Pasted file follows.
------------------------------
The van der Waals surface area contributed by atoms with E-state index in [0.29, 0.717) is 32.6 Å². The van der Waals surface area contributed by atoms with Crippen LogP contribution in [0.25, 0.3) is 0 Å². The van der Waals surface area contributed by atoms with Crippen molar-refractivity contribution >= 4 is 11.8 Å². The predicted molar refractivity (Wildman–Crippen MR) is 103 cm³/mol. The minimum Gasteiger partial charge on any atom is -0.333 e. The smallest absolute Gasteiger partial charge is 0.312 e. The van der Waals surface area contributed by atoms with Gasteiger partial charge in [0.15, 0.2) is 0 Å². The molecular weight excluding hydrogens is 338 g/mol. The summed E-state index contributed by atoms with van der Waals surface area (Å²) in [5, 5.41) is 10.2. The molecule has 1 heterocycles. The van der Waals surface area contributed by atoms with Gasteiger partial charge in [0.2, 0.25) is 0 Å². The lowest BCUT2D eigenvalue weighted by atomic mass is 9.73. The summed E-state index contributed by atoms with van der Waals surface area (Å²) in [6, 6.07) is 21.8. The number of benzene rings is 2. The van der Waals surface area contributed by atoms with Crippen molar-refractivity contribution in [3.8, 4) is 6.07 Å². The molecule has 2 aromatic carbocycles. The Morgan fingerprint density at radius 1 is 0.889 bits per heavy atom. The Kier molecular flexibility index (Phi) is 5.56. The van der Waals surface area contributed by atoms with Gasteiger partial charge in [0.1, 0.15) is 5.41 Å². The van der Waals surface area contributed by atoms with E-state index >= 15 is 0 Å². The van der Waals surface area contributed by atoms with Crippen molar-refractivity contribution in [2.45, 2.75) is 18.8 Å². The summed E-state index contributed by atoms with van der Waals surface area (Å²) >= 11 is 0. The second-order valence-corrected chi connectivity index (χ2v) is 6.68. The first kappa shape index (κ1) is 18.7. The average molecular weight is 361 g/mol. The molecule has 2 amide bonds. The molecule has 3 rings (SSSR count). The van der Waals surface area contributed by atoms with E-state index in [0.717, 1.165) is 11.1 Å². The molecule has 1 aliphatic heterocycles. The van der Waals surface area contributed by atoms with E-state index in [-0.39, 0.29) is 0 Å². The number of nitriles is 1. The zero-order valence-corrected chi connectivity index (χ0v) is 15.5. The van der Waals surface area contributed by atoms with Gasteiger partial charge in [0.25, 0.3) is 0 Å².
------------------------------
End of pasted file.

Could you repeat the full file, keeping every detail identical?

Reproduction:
The van der Waals surface area contributed by atoms with E-state index in [0.29, 0.717) is 32.6 Å². The van der Waals surface area contributed by atoms with Crippen LogP contribution in [0.25, 0.3) is 0 Å². The van der Waals surface area contributed by atoms with Crippen molar-refractivity contribution >= 4 is 11.8 Å². The predicted molar refractivity (Wildman–Crippen MR) is 103 cm³/mol. The minimum Gasteiger partial charge on any atom is -0.333 e. The smallest absolute Gasteiger partial charge is 0.312 e. The van der Waals surface area contributed by atoms with Gasteiger partial charge in [0.15, 0.2) is 0 Å². The molecular weight excluding hydrogens is 338 g/mol. The summed E-state index contributed by atoms with van der Waals surface area (Å²) in [5, 5.41) is 10.2. The molecule has 1 heterocycles. The van der Waals surface area contributed by atoms with Gasteiger partial charge in [0.2, 0.25) is 0 Å². The lowest BCUT2D eigenvalue weighted by atomic mass is 9.73. The summed E-state index contributed by atoms with van der Waals surface area (Å²) in [6, 6.07) is 21.8. The number of benzene rings is 2. The van der Waals surface area contributed by atoms with Crippen molar-refractivity contribution in [3.8, 4) is 6.07 Å². The molecule has 2 aromatic carbocycles. The Morgan fingerprint density at radius 1 is 0.889 bits per heavy atom. The Kier molecular flexibility index (Phi) is 5.56. The van der Waals surface area contributed by atoms with Gasteiger partial charge in [0.1, 0.15) is 5.41 Å². The van der Waals surface area contributed by atoms with E-state index >= 15 is 0 Å². The van der Waals surface area contributed by atoms with Crippen molar-refractivity contribution in [2.45, 2.75) is 18.8 Å². The summed E-state index contributed by atoms with van der Waals surface area (Å²) >= 11 is 0. The second-order valence-corrected chi connectivity index (χ2v) is 6.68. The first kappa shape index (κ1) is 18.7. The average molecular weight is 361 g/mol. The molecule has 2 amide bonds. The molecule has 3 rings (SSSR count). The van der Waals surface area contributed by atoms with E-state index in [0.717, 1.165) is 11.1 Å². The molecule has 1 aliphatic heterocycles. The van der Waals surface area contributed by atoms with E-state index in [-0.39, 0.29) is 0 Å². The number of nitriles is 1. The zero-order valence-corrected chi connectivity index (χ0v) is 15.5. The van der Waals surface area contributed by atoms with Gasteiger partial charge in [0.25, 0.3) is 0 Å².